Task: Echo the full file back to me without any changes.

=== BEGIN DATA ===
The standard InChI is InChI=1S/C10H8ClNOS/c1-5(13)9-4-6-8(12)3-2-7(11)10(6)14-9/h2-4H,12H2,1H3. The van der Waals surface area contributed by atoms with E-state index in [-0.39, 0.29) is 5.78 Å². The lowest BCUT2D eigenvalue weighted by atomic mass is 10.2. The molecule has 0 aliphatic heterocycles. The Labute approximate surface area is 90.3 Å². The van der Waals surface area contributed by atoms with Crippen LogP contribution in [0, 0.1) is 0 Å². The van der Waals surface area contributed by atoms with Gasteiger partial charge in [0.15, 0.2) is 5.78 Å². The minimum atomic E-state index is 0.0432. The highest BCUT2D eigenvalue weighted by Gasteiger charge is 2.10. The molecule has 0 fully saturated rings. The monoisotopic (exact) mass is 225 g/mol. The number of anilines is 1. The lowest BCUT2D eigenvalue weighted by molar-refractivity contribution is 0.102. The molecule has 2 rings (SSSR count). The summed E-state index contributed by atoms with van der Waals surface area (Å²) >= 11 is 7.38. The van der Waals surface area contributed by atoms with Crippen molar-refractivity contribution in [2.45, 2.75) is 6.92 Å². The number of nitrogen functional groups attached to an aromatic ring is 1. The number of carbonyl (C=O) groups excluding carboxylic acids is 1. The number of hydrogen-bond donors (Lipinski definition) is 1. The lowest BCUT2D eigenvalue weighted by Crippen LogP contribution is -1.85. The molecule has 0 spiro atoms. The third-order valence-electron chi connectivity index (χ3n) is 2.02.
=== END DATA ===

The standard InChI is InChI=1S/C10H8ClNOS/c1-5(13)9-4-6-8(12)3-2-7(11)10(6)14-9/h2-4H,12H2,1H3. The van der Waals surface area contributed by atoms with E-state index in [-0.39, 0.29) is 5.78 Å². The lowest BCUT2D eigenvalue weighted by atomic mass is 10.2. The molecule has 0 aliphatic heterocycles. The Labute approximate surface area is 90.3 Å². The van der Waals surface area contributed by atoms with Crippen LogP contribution in [0, 0.1) is 0 Å². The van der Waals surface area contributed by atoms with Gasteiger partial charge in [0.15, 0.2) is 5.78 Å². The minimum atomic E-state index is 0.0432. The highest BCUT2D eigenvalue weighted by Gasteiger charge is 2.10. The molecule has 0 fully saturated rings. The monoisotopic (exact) mass is 225 g/mol. The number of anilines is 1. The lowest BCUT2D eigenvalue weighted by molar-refractivity contribution is 0.102. The molecule has 2 rings (SSSR count). The summed E-state index contributed by atoms with van der Waals surface area (Å²) >= 11 is 7.38. The van der Waals surface area contributed by atoms with Crippen molar-refractivity contribution in [2.45, 2.75) is 6.92 Å². The number of nitrogen functional groups attached to an aromatic ring is 1. The number of carbonyl (C=O) groups excluding carboxylic acids is 1. The number of hydrogen-bond donors (Lipinski definition) is 1. The lowest BCUT2D eigenvalue weighted by Crippen LogP contribution is -1.85. The molecule has 0 spiro atoms. The third-order valence-electron chi connectivity index (χ3n) is 2.02.